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Much of the current conversation taking place around the COVID-19 pandemic in the United States is centered on when states will reopen for business and allow their citizens to return to some form of normalcy.
With protests taking place across the country and unemployment hitting its highest level since the Great Depression, government leaders at both the state and federal level are eager to reopen.
However, when looking for examples of countries that have successfully reopened, the risks of acting too soon become immediately clear.
In Asia and Europe, governments have begun to ease restrictions on their citizens, but in a number of countries where the spread of the virus had seemed to be under control, pockets of new infections suggest the threat remains.
Wuhan’s test case
Since early January, when hundreds of cases of “viral pneumonia” were first reported in Wuhan, the capital of China’s Hubei province, the citizens of the city have been living in an uncertain state. The city was put under lockdown on January 23, when COVID-19 had claimed 26 lives, 24 in Hubei alone.
Wuhan ended its lockdown on April 8. Over 3,300 global deaths had been recorded at that time.
The reopening of Wuhan, which included the city’s shopping malls, was greeted with concern by health experts who warned that infections may rebound.
For a time, it appeared as though Wuhan had passed safely through the fire and successfully reemerged from lockdown. However, on Sunday, May 10, just over a month after the end of lockdown, the city reported five new cases of COVID-19, all within the same residential community.
Before last weekend, the most recent reported case in Wuhan had been on April 4.
While medical experts in the region have said that the cases are contained and the need for concern is minimal, any number of new cases in Wuhan is bound to put the city on edge.
Wuhan is not alone
WHO Director General Tedros Adhanom Ghebreyesus has cautioned countries against reopening too soon, stating that nations need to have certain precautionary measures in place first. That includes sufficient testing, the ability to trace the virus’ spread and facilities established for isolating the newly infected.
With the number of new infections down dramatically in China and South Korea, both countries have reopened portions of their economies, only to see a resurgence in cases. China has put some of its cities back into lockdown in response.
South Korea, where the COVID-19 outbreak was identified on the same day as in the US, has widely been held up as an example of how to properly respond to the crisis.
The per capita testing in South Korea far outpaced the US and the overall response has been quicker and more focused. As a result, the country had been gradually easing restrictions over the last few weeks.
But on Sunday, May 10, South Korean President Moon Jae-in warned that a second wave was a possibility. A cluster of new cases appeared after many of the country’s citizens crowded into bars and clubs to celebrate a return to normalcy. It was a temporary return, as thousands of clubs and bars have been shut down again in the capital city of Seoul.
Europe’s gradual reopening
News of rebounding infections wasn’t limited to Asia.
In Germany, a rash of outbreaks occurred at slaughterhouses after restrictions had begun to be eased.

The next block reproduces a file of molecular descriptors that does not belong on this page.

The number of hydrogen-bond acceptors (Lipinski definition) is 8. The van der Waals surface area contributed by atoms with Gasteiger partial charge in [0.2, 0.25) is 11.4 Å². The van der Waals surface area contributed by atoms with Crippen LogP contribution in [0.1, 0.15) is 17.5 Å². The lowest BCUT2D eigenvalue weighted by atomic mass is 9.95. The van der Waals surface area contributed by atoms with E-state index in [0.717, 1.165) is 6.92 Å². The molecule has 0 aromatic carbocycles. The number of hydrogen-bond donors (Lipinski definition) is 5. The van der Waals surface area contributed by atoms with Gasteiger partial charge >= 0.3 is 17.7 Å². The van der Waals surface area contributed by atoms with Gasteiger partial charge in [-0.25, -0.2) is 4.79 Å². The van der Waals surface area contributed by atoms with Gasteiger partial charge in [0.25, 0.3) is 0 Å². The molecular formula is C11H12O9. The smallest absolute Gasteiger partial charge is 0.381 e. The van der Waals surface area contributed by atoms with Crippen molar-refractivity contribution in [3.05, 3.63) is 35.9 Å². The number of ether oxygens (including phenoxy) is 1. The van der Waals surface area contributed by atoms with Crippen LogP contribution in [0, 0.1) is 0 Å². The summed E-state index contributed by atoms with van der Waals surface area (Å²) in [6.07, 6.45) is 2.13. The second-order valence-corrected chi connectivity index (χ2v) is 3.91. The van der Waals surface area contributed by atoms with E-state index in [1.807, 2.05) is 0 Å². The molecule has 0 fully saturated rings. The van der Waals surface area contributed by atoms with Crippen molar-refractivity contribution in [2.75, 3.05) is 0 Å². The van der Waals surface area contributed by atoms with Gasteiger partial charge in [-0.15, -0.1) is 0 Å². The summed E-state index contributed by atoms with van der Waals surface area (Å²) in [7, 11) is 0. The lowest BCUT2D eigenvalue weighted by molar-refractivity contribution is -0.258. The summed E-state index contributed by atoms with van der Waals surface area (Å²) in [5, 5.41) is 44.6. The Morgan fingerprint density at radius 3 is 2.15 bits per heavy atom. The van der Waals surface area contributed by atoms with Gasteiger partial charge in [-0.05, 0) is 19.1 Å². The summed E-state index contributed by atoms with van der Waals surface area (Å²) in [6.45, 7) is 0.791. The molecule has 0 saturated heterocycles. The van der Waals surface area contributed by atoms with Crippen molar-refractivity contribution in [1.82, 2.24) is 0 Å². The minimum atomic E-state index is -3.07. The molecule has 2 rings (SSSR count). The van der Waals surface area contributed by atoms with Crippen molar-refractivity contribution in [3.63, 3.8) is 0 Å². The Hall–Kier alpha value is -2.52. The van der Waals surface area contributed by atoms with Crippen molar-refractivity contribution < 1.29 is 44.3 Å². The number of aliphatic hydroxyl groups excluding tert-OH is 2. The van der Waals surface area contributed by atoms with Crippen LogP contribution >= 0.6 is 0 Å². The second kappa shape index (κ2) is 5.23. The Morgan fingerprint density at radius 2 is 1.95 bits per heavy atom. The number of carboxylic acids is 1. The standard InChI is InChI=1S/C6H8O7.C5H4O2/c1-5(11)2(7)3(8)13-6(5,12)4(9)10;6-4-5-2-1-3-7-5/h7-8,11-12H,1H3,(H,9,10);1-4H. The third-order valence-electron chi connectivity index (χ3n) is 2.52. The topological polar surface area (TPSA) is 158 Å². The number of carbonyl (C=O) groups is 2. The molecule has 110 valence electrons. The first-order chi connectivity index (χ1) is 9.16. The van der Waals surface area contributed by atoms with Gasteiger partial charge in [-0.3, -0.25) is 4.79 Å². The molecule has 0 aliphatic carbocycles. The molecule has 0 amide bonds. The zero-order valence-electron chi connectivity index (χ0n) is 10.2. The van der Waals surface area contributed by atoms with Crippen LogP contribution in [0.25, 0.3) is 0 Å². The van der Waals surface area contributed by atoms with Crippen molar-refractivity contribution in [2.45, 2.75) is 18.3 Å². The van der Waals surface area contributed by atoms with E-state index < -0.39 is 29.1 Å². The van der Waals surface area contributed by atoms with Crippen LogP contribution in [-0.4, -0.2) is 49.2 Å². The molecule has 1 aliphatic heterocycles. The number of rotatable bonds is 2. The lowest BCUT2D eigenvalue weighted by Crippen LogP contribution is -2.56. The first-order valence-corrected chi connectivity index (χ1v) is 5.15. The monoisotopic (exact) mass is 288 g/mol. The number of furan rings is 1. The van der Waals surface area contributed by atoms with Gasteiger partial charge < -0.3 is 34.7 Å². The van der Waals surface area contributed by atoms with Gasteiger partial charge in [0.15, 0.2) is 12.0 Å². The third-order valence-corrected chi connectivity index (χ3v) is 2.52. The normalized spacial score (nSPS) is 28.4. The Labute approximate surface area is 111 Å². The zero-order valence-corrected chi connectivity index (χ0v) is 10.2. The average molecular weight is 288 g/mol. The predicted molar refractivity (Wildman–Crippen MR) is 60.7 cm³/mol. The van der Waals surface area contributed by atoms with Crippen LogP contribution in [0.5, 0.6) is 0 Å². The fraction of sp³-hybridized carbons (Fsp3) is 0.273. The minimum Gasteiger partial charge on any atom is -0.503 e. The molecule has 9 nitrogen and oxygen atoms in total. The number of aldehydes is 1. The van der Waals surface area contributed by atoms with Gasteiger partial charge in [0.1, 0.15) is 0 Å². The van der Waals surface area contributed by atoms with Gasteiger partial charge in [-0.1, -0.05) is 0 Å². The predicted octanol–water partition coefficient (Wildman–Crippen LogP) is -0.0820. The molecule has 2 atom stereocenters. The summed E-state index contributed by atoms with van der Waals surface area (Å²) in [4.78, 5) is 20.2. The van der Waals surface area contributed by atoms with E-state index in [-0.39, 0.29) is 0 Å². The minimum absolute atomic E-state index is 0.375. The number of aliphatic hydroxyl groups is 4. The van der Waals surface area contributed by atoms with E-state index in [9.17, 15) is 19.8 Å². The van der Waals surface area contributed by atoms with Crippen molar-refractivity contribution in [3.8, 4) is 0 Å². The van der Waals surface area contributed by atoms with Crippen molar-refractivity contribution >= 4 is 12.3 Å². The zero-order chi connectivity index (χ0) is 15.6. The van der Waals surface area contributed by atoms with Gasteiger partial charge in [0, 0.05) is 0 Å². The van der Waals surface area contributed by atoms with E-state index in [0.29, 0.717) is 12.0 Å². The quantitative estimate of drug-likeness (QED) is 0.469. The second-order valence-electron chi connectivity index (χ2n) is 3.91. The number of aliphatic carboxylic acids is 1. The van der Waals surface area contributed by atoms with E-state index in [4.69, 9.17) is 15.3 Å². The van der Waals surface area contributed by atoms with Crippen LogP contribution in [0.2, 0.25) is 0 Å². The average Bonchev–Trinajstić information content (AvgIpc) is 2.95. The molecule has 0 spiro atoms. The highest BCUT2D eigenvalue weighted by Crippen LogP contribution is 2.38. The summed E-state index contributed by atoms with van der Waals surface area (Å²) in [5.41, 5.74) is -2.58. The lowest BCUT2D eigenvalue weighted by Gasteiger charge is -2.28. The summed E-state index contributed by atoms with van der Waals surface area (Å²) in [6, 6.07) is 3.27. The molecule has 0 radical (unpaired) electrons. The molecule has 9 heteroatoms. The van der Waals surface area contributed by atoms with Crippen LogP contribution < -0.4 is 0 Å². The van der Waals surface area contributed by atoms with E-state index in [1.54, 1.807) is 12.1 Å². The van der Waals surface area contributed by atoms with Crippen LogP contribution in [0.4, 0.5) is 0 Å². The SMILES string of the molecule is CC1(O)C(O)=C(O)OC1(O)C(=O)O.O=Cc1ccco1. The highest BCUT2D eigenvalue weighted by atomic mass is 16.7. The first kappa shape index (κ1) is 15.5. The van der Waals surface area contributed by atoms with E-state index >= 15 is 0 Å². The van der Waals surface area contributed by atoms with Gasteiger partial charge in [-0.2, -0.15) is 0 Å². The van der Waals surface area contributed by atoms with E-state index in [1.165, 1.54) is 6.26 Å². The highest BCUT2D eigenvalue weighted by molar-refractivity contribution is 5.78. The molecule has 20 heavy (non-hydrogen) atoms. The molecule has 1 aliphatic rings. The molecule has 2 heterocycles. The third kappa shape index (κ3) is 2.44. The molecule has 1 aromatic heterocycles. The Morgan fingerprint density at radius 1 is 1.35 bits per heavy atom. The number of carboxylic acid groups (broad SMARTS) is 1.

Other governments in the EU have been seeking to strike a balance between caution and returning to business as usual. Italy, Spain and Greece, the three countries likely to face the worst economic impact from the crisis, have each created a phased path to reopening.
In Italy, that path began with the resumption of construction and manufacturing on May 4, along with restaurants being allowed to provide takeaway service. May 18 will see retail stores and museums reopen, followed by bars, restaurants and hair salons on June 1, assuming no severe reemergence of COVID-19 cases. Schools will stay closed until September.
Spain is following a similar path. On May 2, for the first time since the lockdown began in mid-March, people were allowed out for walks and exercise. Some businesses and options for takeaway food opened on May 4 in what is known as Phase 0. Many regions shifted to Phase 1 on May 11, which allows restaurants to open at a maximum capacity of 30%.
Every two weeks, the various regions in Spain will move up a phase with fewer restrictions until they are fully open again. Assuming, that is, that cases don’t rebound.
The region of Madrid, where Spain’s capital city is located, did not move forward to Phase 1 on May 11 as it remains the region with the most coronavirus cases in the country.
Greece allowed its citizens out on May 4 to attend church, go to hair salons and buy books. A week later, much of the rest of the country’s retail stores and restaurants reopened for business. The nation’s famous ancient sites and museums will reopen on May 18, followed by malls on June 1.
Regardless of the timing of eased restrictions across the various European countries, a resurgence in COVID-19 cases would likely dampen efforts to reopen.
Is the US ready to reopen?
Since April, cities across the US have experienced protests demanding that the stay-at-home orders be rescinded and people be allowed to return to work. The protesters have had support from President Donald Trump, who has recommended that states ease up on their restrictions.
Asked what could happen if the country didn’t follow a proper phased reopening plan, Fauci warned, “The consequences could be serious.”
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